In this edition of the Canadian journal of psychiatry, van Veen and colleagues provide a thorough scoping review of the literature regarding physician-assisted death (PAD) in patients with a psychiatric disorder (PPD).
[Début de l'article]
The practice of medically assisted dying has long been contentious, and the question of what to call it has become increasingly contentious as well. Particularly among U.S. proponents of legalizing the practice, there has been a growing push away from calling it “physician-assisted suicide,” with assertions that medically assisted dying is fundamentally different from suicide. Digging deeper into this claim about difference leads to an examination of the difference between two kinds of suffering—suffering from physical conditions and suffering from psychological conditions—and therefore leads also toward an examination of whether requests for medical assistance in dying by those suffering from psychological conditions and those suffering from physical conditions should be painted with the same brush .
In this article, I aim both to illuminate some of the considerations that ought to be included in discussions related to medically assisted dying and to shed light on what the indirect effects of such discussions can be. I consider some of the reasons commonly given for holding that suicide and medically assisted dying differ fundamentally and then whether the conclusion that medically assisted dying should not be called “suicide” follows from the premises. I ask what else might justify the conclusion that the two acts ought to be called by different names, and I examine possible justifications for accepting this premise, as well as what justifications might exist for emphasizing how the acts are alike. Finally, I argue that we should be cautious before concluding that medically assisted dying should not be called “suicide.” We need more evidence either that the two acts are fundamentally different or that emphasizing differences between them is not likely to do more harm than good .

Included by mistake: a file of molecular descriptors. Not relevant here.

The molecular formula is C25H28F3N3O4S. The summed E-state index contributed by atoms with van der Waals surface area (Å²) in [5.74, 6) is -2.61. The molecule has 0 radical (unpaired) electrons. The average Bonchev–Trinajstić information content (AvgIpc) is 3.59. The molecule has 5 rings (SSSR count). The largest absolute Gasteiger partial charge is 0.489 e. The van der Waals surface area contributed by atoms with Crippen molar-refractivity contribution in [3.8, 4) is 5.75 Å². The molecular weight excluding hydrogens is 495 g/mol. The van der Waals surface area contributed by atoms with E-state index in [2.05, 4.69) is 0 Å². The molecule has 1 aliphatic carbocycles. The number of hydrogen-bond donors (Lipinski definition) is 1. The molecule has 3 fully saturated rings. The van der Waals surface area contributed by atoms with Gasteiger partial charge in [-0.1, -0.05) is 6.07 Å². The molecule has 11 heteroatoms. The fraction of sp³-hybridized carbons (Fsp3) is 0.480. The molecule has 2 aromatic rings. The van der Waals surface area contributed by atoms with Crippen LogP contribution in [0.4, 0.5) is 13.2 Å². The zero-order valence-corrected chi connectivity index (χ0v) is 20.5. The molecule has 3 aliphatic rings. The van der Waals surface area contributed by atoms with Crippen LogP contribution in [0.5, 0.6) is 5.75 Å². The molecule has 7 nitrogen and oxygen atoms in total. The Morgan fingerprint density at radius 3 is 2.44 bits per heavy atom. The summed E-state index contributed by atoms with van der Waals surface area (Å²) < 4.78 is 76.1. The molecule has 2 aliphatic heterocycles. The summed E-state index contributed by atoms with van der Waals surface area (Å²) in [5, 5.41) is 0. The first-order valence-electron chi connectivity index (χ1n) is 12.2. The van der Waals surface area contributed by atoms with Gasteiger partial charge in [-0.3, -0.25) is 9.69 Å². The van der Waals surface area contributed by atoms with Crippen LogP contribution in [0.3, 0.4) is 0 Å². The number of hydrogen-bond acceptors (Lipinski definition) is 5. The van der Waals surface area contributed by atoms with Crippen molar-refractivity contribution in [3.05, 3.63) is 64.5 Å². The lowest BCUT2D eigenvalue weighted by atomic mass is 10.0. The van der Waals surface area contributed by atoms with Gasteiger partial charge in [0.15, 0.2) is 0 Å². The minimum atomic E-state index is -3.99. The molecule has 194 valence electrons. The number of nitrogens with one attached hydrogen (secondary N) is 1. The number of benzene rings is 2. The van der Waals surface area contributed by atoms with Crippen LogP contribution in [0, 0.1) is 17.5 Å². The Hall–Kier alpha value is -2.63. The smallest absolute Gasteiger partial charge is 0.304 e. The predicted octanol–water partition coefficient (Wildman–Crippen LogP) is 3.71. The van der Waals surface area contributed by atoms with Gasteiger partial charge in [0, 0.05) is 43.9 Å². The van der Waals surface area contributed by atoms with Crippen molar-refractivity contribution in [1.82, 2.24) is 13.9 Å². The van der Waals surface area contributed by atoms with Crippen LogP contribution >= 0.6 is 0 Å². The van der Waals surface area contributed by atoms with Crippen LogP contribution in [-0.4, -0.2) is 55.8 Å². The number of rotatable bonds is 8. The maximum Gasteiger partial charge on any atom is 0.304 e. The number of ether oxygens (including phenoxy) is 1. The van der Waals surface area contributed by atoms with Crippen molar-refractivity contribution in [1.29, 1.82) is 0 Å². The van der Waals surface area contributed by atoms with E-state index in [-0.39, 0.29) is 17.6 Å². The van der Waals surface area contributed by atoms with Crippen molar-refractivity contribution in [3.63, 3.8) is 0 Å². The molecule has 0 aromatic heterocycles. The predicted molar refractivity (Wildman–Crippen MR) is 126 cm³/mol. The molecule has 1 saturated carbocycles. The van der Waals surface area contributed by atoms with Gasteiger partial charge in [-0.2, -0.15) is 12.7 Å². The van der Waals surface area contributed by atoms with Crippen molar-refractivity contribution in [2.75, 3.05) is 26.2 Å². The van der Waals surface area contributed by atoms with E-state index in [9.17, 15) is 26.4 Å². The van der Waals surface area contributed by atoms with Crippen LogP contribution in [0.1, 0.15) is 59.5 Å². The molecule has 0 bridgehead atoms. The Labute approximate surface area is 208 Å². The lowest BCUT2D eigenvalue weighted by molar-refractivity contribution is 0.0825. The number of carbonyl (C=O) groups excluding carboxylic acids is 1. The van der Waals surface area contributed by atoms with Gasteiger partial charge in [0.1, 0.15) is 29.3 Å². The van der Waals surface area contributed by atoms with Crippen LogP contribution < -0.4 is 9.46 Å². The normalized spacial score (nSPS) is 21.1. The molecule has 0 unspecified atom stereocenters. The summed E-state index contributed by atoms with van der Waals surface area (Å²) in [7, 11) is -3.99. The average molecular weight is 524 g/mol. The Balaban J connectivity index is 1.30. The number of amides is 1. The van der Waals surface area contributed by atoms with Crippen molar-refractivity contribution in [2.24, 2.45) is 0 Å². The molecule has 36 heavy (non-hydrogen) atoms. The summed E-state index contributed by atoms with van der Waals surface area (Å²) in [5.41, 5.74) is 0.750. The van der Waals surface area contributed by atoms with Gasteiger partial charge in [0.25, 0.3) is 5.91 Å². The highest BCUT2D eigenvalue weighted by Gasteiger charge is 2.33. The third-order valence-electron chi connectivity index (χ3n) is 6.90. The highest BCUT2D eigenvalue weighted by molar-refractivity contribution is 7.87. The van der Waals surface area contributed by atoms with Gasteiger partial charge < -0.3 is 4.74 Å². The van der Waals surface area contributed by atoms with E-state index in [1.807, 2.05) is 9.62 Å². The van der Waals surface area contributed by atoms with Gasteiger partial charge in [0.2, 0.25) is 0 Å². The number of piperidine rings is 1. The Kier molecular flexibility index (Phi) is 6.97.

The varied physical, social, and psychological stressors that accompany advanced disease can be burdensome and cause intense emotional suffering, hindering the ability of patients and families to cope in day-to-day life and negatively affecting quality of life. This article addresses key concepts for the assessment and management of commonly encountered types of psychological distress in serious illness including grief, prolonged grief, major depressive disorder, death contemplation, and suicidal ideation.
Tiré du blog Tumblr "The last Message Received", créé par une adolescente de 16 ans, Emily Trunko, ce livre est "dédié à toutes les personnes qui, un jour, ont reçu un dernier message". Dans son introduction, Emily Trunko explique que le recueil de ces "derniers messages", messages de rupture amoureuse ou amicale pour certains, ou dernier message de cette "conversation légère dont tu ignores qu'elle précède une mort soudaine", a permis de fédérer une véritable communauté. Chaque dernier message choisi est accompagné de quelques lignes écrites par le destinataire, qui en retrace les circonstances.